41 There was some opposition from prominent members of the local community to the proposed scheme, as it necessarily involved expropriation of some of their land, but their complaints were disregarded by the Government which firmly supported the proposals (Sharpe 2005). Governor Walwyn reported to the Secretary of State for Dominion Affairs that the proposals have "evoked strong support from several organized bodies representing labourers, shop assistants, clerks and the like. We have reason to believe they are also warmly approved by bulk of citizens who give consent mainly by silence.... There would be widespread dissatisfaction if scheme were abandoned" (Walwyn 1944).

42 The Municipal Council approved the Third Report in principle on 9 October 1943 and wrote to the Government asking that "immediate steps be taken with a view to carrying out the recommendations" in particular the one advocating the creation of an independent Housing Corporation to oversee the implementation of the Commission’s reports (City of St. John’s 1943). The Fifth Interim Report of the CEHTP, entitled "Detailed Proposals and Provisional Estimates for Suburban Extension and Housing" was released on 13 January 1944. It began by saying:The Housing Commission feels that the present easy financial situation and the present wave of enthusiasm regarding housing should be availed of, and that we must at all costs get the essential framework of the new suburb in 1944. Once this is established the future of the City is secure. (CEHTP 1944: 1)

43 This final report was approved by the Government on 21 January, and by the City three days later. The St. John’s Housing Corporation was created in the morning of 20 July 1944 with Brian Dunfield as its first chairman. The Corporation had unusually broad authority. It was empowered to construct streets, sewers, drains, swimming pools, monuments, bridges, parks, and playgrounds; to plant trees, flowers, and grass; and to procure the installation of tramway and trolley bus lines, and power, light, gas, and telephone systems. In his history of Canadian housing policy Albert Rose comments that "the reader may be forgiven for wondering whether the new corporation is much more like an urban development corporation than a housing corporation, and why the new corporation should be able to enter the field of public transportation and public utilities" (1969: 116). He missed the point. The St. John’s Housing Corporation was an urban development corporation masquerading under another name.

44 Dunfield and his colleagues set to work during the afternoon of the day the Corporation was created to begin implementation of the bold plan to "increase the area of the city.... Then, having obtained more land, we want to see that it is laid out in modern style so that every future street will be broad and lined with grass, as in American and Canadian cities" (Dunfield 1943). This they succeeded in doing. However, the new suburb created by the SJHC did not solve the problem of the inner city slums. It took Confederation and the Central Mortgage and Housing Corporation to do that — but that is another story.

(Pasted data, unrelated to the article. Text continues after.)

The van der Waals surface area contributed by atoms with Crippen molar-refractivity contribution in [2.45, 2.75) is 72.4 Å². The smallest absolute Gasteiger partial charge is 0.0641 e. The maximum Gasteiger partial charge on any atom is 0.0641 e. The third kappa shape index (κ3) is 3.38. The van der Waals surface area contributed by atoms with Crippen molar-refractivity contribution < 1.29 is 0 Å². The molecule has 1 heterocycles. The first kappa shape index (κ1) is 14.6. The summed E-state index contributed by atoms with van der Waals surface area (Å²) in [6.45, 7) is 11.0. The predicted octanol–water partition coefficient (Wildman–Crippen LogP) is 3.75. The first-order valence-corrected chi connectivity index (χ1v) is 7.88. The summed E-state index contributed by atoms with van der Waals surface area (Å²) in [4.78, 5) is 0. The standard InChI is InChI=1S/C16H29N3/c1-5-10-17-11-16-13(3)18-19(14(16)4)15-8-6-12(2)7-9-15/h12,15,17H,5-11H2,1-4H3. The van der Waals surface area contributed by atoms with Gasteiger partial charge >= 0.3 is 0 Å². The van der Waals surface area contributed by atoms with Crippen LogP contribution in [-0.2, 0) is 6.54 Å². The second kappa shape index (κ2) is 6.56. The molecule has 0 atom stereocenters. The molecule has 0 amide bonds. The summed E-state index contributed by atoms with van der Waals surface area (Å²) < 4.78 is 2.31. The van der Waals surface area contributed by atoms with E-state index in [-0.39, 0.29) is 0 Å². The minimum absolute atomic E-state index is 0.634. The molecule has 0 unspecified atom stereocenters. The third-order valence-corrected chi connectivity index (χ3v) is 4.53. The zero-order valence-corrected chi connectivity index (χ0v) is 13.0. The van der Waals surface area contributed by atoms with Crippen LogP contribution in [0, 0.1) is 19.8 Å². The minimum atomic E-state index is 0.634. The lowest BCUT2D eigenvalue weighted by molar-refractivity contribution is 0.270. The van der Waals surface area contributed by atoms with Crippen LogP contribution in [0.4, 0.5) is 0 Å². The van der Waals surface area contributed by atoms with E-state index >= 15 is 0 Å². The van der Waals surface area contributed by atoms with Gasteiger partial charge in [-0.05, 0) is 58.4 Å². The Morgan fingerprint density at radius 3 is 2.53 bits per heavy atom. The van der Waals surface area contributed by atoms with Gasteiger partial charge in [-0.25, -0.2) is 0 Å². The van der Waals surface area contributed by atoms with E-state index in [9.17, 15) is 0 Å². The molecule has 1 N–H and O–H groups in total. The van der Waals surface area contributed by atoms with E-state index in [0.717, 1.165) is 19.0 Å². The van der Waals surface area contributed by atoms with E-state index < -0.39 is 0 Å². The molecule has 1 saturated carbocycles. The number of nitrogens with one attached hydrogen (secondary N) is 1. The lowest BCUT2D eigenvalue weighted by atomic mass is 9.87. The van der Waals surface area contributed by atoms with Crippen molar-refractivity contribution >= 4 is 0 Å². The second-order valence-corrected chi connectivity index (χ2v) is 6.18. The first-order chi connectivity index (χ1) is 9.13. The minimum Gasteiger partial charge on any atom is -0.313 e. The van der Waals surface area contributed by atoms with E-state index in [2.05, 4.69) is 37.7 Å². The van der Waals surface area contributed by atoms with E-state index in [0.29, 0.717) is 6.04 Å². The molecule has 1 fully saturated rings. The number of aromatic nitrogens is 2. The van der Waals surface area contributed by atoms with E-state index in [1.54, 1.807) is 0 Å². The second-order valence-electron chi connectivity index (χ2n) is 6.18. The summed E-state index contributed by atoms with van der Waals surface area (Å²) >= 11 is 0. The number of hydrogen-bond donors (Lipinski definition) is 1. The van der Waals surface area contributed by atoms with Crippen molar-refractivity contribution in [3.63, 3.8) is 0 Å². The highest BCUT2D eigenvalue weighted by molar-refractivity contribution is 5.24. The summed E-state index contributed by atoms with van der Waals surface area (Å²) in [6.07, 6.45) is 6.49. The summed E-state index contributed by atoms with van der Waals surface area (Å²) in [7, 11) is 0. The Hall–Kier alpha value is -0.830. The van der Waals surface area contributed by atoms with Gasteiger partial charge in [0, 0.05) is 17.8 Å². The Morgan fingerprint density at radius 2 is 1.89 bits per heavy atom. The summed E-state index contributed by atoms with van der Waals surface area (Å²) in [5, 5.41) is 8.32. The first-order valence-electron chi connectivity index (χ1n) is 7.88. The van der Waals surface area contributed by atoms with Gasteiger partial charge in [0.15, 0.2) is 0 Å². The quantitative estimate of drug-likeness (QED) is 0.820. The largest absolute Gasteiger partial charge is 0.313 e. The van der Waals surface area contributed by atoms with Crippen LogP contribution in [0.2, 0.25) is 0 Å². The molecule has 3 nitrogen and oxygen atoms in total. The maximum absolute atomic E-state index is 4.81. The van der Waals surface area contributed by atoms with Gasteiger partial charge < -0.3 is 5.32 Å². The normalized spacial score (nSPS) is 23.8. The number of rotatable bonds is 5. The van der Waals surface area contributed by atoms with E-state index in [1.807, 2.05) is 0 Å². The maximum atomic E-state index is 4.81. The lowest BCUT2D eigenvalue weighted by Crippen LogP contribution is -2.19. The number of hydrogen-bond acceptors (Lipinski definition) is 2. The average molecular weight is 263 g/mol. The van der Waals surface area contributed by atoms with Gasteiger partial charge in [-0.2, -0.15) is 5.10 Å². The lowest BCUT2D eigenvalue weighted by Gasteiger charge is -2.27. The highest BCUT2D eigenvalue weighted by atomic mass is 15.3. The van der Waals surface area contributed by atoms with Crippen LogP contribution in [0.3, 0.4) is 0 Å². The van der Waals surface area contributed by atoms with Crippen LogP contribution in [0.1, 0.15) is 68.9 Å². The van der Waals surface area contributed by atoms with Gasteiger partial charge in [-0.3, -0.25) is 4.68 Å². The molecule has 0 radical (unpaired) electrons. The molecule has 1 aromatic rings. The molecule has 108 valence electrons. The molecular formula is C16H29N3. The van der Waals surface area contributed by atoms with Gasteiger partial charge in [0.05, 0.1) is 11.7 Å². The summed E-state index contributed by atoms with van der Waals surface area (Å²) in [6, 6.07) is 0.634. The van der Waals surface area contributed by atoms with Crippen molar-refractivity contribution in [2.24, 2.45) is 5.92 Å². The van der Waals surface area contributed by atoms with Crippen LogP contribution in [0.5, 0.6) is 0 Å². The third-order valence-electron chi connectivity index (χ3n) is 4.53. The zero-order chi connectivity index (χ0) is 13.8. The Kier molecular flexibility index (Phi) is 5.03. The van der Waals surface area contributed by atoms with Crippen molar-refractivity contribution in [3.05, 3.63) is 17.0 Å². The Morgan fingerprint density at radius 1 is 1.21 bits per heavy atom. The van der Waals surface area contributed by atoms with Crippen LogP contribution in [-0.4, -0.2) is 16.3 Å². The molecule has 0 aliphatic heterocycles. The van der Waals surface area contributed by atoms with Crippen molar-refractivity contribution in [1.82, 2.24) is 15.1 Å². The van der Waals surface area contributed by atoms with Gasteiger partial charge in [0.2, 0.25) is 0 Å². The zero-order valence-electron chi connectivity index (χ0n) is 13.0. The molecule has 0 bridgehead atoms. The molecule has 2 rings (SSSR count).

Ammon, Lord (1944). Newfoundland: The Forgotten Island. London: Fabian Research Series No. 86.

Baldwin, D. and G. Poulter (2005). "Mona Wilson and the Canadian Red Cross in Newfoundland, 1940-1945." Newfoundland and Labrador Studies 20: 281-312.

City of St. John’s (1943). Letter, City Clerk to Secretary of the Commission of Government, 9 October. PANL GN38 S3-1-1 Box 1. HAE 31(a)-’43.

Commission of Enquiry on Housing and Town Planning in St. John’s (1942). First Interim Report: City Architect, Building Regulations, etc.

Commission of Enquiry on Housing and Town Planning in St. John’s (1943a). Second Interim Report: King’s Bridge Road Junction. February 1943.

Commission of Enquiry on Housing and Town Planning in St. John’s (1943b). Third Interim Report: General Review of Housing Conditions; Outline of Proposals for Remedies. 3 June 1943.

Commission of Enquiry on Housing and Town Planning in St. John’s (1943c). Fourth Interim Report: Temporary Regulations to secure width of future streets, etc. October 1943.

Commission of Enquiry on Housing and Town Planning in St. John’s (1944). Fifth Interim Report: Detailed Proposals and Provisional Estimates for Suburban Extention and Housing. 13 January 1944.

Cook, E. (1982). Interview with Senator Eric Cook, 3 September 1982, conducted by Mark Shrimpton.

Cullingworth, J.B. and V. Nadin (1994). Town and Country Planning in Britain. 11th ed.London: Routledge.

Daily News (1941). "Lost Or Strayed." Editorial. 8 March: 4.

Daily News (1943a). "Out Town." Editorial. 12 June: 6.

Daily News (1943b). "Everybody’s Business." Editorial. 14 June: 4.

Dunfield, B.D. (1942). "The re-planning of St. John’s: Address of Hon. Mr. Justice Dunfield at the first meeting of the Commission of Enquiry into housing conditions in St. John’s." Evening Telegram 21 May: 5.

Dunfield, B.D. (1943). "Address by Hon. Justice Dunfield at conference." Daily News, 8 September: 8.

Lewis, J. and M. Shrimpton (1984). "Policymaking in Newfoundland during the 1940s: The case of the St. John’s Housing Corporation." Canadian Historical Review 45: 209-239.